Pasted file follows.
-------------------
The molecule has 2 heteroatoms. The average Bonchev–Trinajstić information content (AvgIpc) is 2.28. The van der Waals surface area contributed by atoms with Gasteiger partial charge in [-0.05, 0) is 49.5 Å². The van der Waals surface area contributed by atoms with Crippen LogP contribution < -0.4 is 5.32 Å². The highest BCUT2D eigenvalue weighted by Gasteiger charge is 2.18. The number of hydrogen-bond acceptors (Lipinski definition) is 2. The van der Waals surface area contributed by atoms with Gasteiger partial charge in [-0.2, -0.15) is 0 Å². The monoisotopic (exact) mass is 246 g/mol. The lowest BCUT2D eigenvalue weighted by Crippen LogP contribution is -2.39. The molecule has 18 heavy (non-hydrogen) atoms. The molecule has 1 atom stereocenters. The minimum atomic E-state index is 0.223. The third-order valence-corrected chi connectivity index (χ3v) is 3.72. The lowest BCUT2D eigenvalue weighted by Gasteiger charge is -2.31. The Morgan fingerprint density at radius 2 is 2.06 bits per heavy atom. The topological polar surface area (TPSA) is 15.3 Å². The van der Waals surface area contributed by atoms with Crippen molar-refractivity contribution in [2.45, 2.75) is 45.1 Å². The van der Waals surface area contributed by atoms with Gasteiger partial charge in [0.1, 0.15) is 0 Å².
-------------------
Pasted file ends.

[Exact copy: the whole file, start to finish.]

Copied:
The molecule has 2 heteroatoms. The average Bonchev–Trinajstić information content (AvgIpc) is 2.28. The van der Waals surface area contributed by atoms with Gasteiger partial charge in [-0.05, 0) is 49.5 Å². The van der Waals surface area contributed by atoms with Crippen LogP contribution < -0.4 is 5.32 Å². The highest BCUT2D eigenvalue weighted by Gasteiger charge is 2.18. The number of hydrogen-bond acceptors (Lipinski definition) is 2. The van der Waals surface area contributed by atoms with Gasteiger partial charge in [-0.2, -0.15) is 0 Å². The monoisotopic (exact) mass is 246 g/mol. The lowest BCUT2D eigenvalue weighted by Crippen LogP contribution is -2.39. The molecule has 18 heavy (non-hydrogen) atoms. The molecule has 1 atom stereocenters. The minimum atomic E-state index is 0.223. The third-order valence-corrected chi connectivity index (χ3v) is 3.72. The lowest BCUT2D eigenvalue weighted by Gasteiger charge is -2.31. The Morgan fingerprint density at radius 2 is 2.06 bits per heavy atom. The topological polar surface area (TPSA) is 15.3 Å². The van der Waals surface area contributed by atoms with Crippen molar-refractivity contribution in [2.45, 2.75) is 45.1 Å². The van der Waals surface area contributed by atoms with Gasteiger partial charge in [0.1, 0.15) is 0 Å².